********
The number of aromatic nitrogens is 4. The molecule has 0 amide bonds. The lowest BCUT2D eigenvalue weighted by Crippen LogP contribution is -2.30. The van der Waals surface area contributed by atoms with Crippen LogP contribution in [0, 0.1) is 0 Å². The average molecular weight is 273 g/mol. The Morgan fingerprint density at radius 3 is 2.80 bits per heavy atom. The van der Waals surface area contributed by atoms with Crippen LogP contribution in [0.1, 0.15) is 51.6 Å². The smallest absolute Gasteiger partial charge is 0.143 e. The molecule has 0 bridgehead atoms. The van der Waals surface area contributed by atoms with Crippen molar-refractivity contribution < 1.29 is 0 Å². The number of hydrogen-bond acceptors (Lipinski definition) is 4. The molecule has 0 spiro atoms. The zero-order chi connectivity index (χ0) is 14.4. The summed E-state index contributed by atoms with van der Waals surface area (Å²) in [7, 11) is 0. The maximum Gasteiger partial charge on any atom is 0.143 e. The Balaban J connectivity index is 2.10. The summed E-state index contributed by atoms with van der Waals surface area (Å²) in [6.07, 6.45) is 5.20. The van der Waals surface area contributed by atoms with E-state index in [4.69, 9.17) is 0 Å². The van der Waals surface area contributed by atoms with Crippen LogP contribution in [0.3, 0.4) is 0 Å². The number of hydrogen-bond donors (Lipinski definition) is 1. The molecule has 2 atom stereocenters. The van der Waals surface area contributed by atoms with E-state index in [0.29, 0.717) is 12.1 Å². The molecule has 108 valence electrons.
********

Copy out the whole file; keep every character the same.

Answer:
The number of aromatic nitrogens is 4. The molecule has 0 amide bonds. The lowest BCUT2D eigenvalue weighted by Crippen LogP contribution is -2.30. The van der Waals surface area contributed by atoms with Crippen LogP contribution in [0, 0.1) is 0 Å². The average molecular weight is 273 g/mol. The Morgan fingerprint density at radius 3 is 2.80 bits per heavy atom. The van der Waals surface area contributed by atoms with Crippen LogP contribution in [0.1, 0.15) is 51.6 Å². The smallest absolute Gasteiger partial charge is 0.143 e. The molecule has 0 bridgehead atoms. The van der Waals surface area contributed by atoms with Crippen molar-refractivity contribution < 1.29 is 0 Å². The number of hydrogen-bond acceptors (Lipinski definition) is 4. The molecule has 0 spiro atoms. The zero-order chi connectivity index (χ0) is 14.4. The summed E-state index contributed by atoms with van der Waals surface area (Å²) in [7, 11) is 0. The maximum Gasteiger partial charge on any atom is 0.143 e. The Balaban J connectivity index is 2.10. The summed E-state index contributed by atoms with van der Waals surface area (Å²) in [6.07, 6.45) is 5.20. The van der Waals surface area contributed by atoms with E-state index in [4.69, 9.17) is 0 Å². The van der Waals surface area contributed by atoms with Crippen LogP contribution in [0.3, 0.4) is 0 Å². The number of hydrogen-bond donors (Lipinski definition) is 1. The molecule has 2 atom stereocenters. The van der Waals surface area contributed by atoms with E-state index in [0.29, 0.717) is 12.1 Å². The molecule has 108 valence electrons.